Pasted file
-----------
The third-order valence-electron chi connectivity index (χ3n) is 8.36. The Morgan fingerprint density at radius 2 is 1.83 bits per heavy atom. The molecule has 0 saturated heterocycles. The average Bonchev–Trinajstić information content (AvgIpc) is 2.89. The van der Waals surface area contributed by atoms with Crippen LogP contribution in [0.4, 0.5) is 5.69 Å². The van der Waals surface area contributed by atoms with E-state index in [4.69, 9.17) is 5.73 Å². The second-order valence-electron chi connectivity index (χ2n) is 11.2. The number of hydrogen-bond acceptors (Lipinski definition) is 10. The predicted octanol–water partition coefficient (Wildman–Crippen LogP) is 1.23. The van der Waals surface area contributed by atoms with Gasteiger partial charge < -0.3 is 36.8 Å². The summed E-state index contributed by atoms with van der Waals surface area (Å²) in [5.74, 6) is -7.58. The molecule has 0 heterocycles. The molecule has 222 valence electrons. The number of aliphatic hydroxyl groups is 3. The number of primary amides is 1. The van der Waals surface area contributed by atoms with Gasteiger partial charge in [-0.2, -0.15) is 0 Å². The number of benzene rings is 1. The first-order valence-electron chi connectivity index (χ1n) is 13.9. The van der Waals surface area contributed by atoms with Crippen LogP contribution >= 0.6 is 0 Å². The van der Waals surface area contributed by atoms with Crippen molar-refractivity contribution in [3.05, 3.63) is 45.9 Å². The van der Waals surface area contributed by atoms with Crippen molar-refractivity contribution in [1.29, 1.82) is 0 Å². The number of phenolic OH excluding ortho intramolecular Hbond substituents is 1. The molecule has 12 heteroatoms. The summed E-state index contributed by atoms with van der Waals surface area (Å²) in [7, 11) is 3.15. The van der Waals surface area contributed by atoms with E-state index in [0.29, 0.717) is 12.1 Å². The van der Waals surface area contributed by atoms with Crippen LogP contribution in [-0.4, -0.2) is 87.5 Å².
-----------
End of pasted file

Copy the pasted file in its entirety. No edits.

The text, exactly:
The third-order valence-electron chi connectivity index (χ3n) is 8.36. The Morgan fingerprint density at radius 2 is 1.83 bits per heavy atom. The molecule has 0 saturated heterocycles. The average Bonchev–Trinajstić information content (AvgIpc) is 2.89. The van der Waals surface area contributed by atoms with Crippen LogP contribution in [0.4, 0.5) is 5.69 Å². The van der Waals surface area contributed by atoms with E-state index in [4.69, 9.17) is 5.73 Å². The second-order valence-electron chi connectivity index (χ2n) is 11.2. The number of hydrogen-bond acceptors (Lipinski definition) is 10. The predicted octanol–water partition coefficient (Wildman–Crippen LogP) is 1.23. The van der Waals surface area contributed by atoms with Gasteiger partial charge < -0.3 is 36.8 Å². The summed E-state index contributed by atoms with van der Waals surface area (Å²) in [5.74, 6) is -7.58. The molecule has 0 heterocycles. The molecule has 222 valence electrons. The number of aliphatic hydroxyl groups is 3. The number of primary amides is 1. The van der Waals surface area contributed by atoms with Gasteiger partial charge in [-0.2, -0.15) is 0 Å². The number of benzene rings is 1. The first-order valence-electron chi connectivity index (χ1n) is 13.9. The van der Waals surface area contributed by atoms with Crippen LogP contribution >= 0.6 is 0 Å². The van der Waals surface area contributed by atoms with Crippen molar-refractivity contribution in [3.05, 3.63) is 45.9 Å². The van der Waals surface area contributed by atoms with Crippen molar-refractivity contribution in [1.29, 1.82) is 0 Å². The number of phenolic OH excluding ortho intramolecular Hbond substituents is 1. The molecule has 12 heteroatoms. The summed E-state index contributed by atoms with van der Waals surface area (Å²) in [7, 11) is 3.15. The van der Waals surface area contributed by atoms with E-state index in [0.29, 0.717) is 12.1 Å². The van der Waals surface area contributed by atoms with Crippen LogP contribution in [-0.4, -0.2) is 87.5 Å².